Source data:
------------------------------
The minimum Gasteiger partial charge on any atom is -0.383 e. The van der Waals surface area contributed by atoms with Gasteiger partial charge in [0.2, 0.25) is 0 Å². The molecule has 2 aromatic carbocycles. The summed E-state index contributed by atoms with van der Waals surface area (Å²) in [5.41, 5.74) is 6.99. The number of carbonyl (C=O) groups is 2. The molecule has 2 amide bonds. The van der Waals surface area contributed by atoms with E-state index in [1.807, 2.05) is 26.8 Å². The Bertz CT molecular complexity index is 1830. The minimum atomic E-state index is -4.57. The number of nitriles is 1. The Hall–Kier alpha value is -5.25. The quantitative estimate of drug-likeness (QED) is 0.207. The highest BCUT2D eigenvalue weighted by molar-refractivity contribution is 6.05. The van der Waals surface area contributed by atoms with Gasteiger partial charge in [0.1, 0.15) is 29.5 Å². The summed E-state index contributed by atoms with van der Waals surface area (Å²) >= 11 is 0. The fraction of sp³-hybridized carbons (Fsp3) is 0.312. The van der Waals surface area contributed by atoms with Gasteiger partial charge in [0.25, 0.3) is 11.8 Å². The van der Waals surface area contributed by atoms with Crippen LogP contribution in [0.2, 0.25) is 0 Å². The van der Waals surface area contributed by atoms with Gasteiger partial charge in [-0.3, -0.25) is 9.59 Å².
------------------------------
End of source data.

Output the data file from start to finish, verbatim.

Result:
The minimum Gasteiger partial charge on any atom is -0.383 e. The van der Waals surface area contributed by atoms with Gasteiger partial charge in [0.2, 0.25) is 0 Å². The molecule has 2 aromatic carbocycles. The summed E-state index contributed by atoms with van der Waals surface area (Å²) in [5.41, 5.74) is 6.99. The number of carbonyl (C=O) groups is 2. The molecule has 2 amide bonds. The van der Waals surface area contributed by atoms with E-state index in [1.807, 2.05) is 26.8 Å². The Bertz CT molecular complexity index is 1830. The minimum atomic E-state index is -4.57. The number of nitriles is 1. The Hall–Kier alpha value is -5.25. The quantitative estimate of drug-likeness (QED) is 0.207. The highest BCUT2D eigenvalue weighted by molar-refractivity contribution is 6.05. The van der Waals surface area contributed by atoms with Gasteiger partial charge in [0.1, 0.15) is 29.5 Å². The summed E-state index contributed by atoms with van der Waals surface area (Å²) >= 11 is 0. The fraction of sp³-hybridized carbons (Fsp3) is 0.312. The van der Waals surface area contributed by atoms with Gasteiger partial charge in [0.25, 0.3) is 11.8 Å². The van der Waals surface area contributed by atoms with Crippen LogP contribution in [0.2, 0.25) is 0 Å². The van der Waals surface area contributed by atoms with Gasteiger partial charge in [-0.3, -0.25) is 9.59 Å².